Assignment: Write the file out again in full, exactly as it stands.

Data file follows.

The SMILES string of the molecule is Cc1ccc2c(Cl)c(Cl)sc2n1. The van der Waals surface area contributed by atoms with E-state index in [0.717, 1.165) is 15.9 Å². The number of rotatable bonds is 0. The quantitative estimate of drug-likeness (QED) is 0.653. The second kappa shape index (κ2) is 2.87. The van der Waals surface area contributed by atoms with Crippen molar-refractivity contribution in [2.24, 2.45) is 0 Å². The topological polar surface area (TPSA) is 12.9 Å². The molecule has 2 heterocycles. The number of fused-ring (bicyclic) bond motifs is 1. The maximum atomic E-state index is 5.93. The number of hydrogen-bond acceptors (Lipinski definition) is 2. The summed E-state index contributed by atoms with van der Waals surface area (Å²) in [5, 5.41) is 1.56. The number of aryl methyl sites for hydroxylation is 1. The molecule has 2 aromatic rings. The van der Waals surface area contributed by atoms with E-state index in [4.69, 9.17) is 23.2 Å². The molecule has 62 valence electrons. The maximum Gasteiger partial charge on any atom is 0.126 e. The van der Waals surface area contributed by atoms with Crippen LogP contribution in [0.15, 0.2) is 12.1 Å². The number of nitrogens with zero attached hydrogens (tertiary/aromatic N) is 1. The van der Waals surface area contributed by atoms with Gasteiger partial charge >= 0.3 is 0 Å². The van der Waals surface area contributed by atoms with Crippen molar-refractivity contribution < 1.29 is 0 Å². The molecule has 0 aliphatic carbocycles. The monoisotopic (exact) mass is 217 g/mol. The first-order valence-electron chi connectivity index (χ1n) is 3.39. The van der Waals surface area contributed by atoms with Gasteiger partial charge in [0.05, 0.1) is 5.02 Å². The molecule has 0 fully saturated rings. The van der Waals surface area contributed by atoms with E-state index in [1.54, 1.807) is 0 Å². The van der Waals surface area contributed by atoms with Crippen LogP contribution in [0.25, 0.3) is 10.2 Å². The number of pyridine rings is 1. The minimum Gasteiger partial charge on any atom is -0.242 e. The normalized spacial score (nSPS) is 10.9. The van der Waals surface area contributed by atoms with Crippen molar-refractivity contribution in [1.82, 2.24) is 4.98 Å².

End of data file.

The SMILES string of the molecule is Cc1ccc2c(Cl)c(Cl)sc2n1. The van der Waals surface area contributed by atoms with E-state index in [0.717, 1.165) is 15.9 Å². The number of rotatable bonds is 0. The quantitative estimate of drug-likeness (QED) is 0.653. The second kappa shape index (κ2) is 2.87. The van der Waals surface area contributed by atoms with Crippen molar-refractivity contribution in [2.24, 2.45) is 0 Å². The topological polar surface area (TPSA) is 12.9 Å². The molecule has 2 heterocycles. The number of fused-ring (bicyclic) bond motifs is 1. The maximum atomic E-state index is 5.93. The number of hydrogen-bond acceptors (Lipinski definition) is 2. The summed E-state index contributed by atoms with van der Waals surface area (Å²) in [5, 5.41) is 1.56. The number of aryl methyl sites for hydroxylation is 1. The molecule has 2 aromatic rings. The van der Waals surface area contributed by atoms with E-state index in [4.69, 9.17) is 23.2 Å². The molecule has 62 valence electrons. The maximum Gasteiger partial charge on any atom is 0.126 e. The van der Waals surface area contributed by atoms with Crippen LogP contribution in [0.15, 0.2) is 12.1 Å². The number of nitrogens with zero attached hydrogens (tertiary/aromatic N) is 1. The van der Waals surface area contributed by atoms with Gasteiger partial charge >= 0.3 is 0 Å². The van der Waals surface area contributed by atoms with Crippen molar-refractivity contribution < 1.29 is 0 Å². The molecule has 0 aliphatic carbocycles. The monoisotopic (exact) mass is 217 g/mol. The first-order valence-electron chi connectivity index (χ1n) is 3.39. The van der Waals surface area contributed by atoms with Gasteiger partial charge in [0.05, 0.1) is 5.02 Å². The molecule has 0 fully saturated rings. The van der Waals surface area contributed by atoms with E-state index in [1.54, 1.807) is 0 Å². The van der Waals surface area contributed by atoms with Crippen LogP contribution in [0.25, 0.3) is 10.2 Å². The number of pyridine rings is 1. The minimum Gasteiger partial charge on any atom is -0.242 e. The normalized spacial score (nSPS) is 10.9. The van der Waals surface area contributed by atoms with Crippen molar-refractivity contribution in [1.82, 2.24) is 4.98 Å².